Morphological adaptation is a key challenge for Evolutionary Robotics (ER). Consideration of a robot’s physical form, as well as its control system, holds particular promise for imbuing robotic systems with task and environmental adaptability. The additional degrees of behavioural freedom that can be unlocked when morphology is considered in the evolutionary process allows access to a wide design space, providing a pathway towards resilient, rugged, and adaptable robots that can cope with unforeseen circumstances and be realistically deployed in real-world scenarios, with corresponding real-world impacts.

Morphology evolution allows us to create and study systems based on the principles of embodied cognition, whereby coupling (evolved) controllers to (evolved) physical substrates in a meaningful environment allows for rich behaviours that emerge from interactions between the three. Embodied cognition provides a route towards improving the complexity and adaptivity of evolved behaviours, leading to a corresponding increase in the applicability of evolutionary robotics systems to challenging scenarios.

Systems that can fully exploit the principles of embodied cognition and automatically evolve environment-adapted and task-specific robots is an ambitious and challenging endeavour. To date, evolutionary robotics research is largely conducted on morphologically static robots, mainly due to difficulties in either developing encodings that can effectively navigate the expanded search space of morphology-plus-controller, and/or constructing and assessing morphologically adaptable robotic hardware.

A recent trend has seen implementations of morphological evolutionary robotics for challenging design domains, which has been shown to be effective in designing robots that are, for example, multi-material, soft, or physically-embodied. Emerging technologies offer the opportunity to push the boundaries of possibility for morphology evolution, and numerous recent examples from the literature harness principles including multi-material 3D printing, differentiable simulation, and representation learning to create promising evolutionary robotics systems, accompanied by the development of frameworks that allow researchers to operate in this rapidly-developing scientific field.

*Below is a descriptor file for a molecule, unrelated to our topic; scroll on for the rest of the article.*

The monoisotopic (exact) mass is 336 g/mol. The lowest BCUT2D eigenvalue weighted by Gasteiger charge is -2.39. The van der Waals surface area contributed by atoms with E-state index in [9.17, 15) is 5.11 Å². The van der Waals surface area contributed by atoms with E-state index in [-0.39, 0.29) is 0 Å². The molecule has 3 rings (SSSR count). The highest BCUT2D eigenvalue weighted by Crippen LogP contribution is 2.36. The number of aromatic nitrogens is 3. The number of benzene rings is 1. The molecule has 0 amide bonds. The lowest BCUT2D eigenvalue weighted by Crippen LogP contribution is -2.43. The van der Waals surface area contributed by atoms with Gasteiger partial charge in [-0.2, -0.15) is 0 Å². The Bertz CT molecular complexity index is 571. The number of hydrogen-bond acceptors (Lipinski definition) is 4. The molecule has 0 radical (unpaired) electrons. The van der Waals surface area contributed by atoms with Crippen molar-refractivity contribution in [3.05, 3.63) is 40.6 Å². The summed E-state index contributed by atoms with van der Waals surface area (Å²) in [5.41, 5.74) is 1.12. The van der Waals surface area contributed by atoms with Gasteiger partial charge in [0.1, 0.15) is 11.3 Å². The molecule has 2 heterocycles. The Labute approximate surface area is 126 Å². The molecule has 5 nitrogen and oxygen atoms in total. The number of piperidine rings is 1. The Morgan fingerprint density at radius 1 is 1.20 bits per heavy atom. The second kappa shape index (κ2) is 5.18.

This Research Topic calls for contributions that illustrate and discuss innovative methods, technologies, software, and philosophical viewpoints that advance the field of evolving robotic morphologies. Studies on the evolution of unconventional ‘robots’, including living cells, as well as robot-assisted evolutionary experimentation are also in scope. Subject areas include but are not limited to:

• Design and control for adaptable robotics
• Representations for robotic systems (biology, evolvability, representation learning)
• Co-evolution, coupled body-brain learning
• Differentiable simulation
• Unconventional ‘robots’ – cellular, chemical, etc.
• Robot-assisted evolutionary experimentation
• Studies in embodiment (programmed body-brain-environment interactions)
• Tools for design space exploration
• Methods for rapid evolution (few-shot learning, surrogate modelling, differentiable simulation, design space
compression, sim2real and reality gap).
• Demonstration of hardware morphological evolution, including whole robots and robotic subsystems and
components
• Reasonable expectations for evolved robotic systems

To summarise, this research topic focuses on advancing the state of the art in morphology evolution in evolutionary robotics, leading to a future where robots with evolved morphology embody high-performance in-environment behaviours across a range of challenging deployment scenarios.

Any manuscripts that are based on conference papers should be extended to be considered original work. As a rule of thumb, at least 30% of content should be original. If the authors do not own the copyright to their paper, they should also seek permission from the copyright holder. Please see our policies and publication ethics​ (section 3.4) for more information.


Keywords: Embodied Cognition, Morphology, Robot Design, Robot-assisted Evolution, Bio-machines


Important Note: All contributions to this Research Topic must be within the scope of the section and journal to which they are submitted, as defined in their mission statements. Frontiers reserves the right to guide an out-of-scope manuscript to a more suitable section or journal at any stage of peer review.

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Submission Deadlines

13 December 2020 Abstract
28 February 2021 Manuscript

Participating Journals

Manuscripts can be submitted to this Research Topic via the following journals:

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Topic Editors

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Submission Deadlines

13 December 2020 Abstract
28 February 2021 Manuscript

Participating Journals

Manuscripts can be submitted to this Research Topic via the following journals: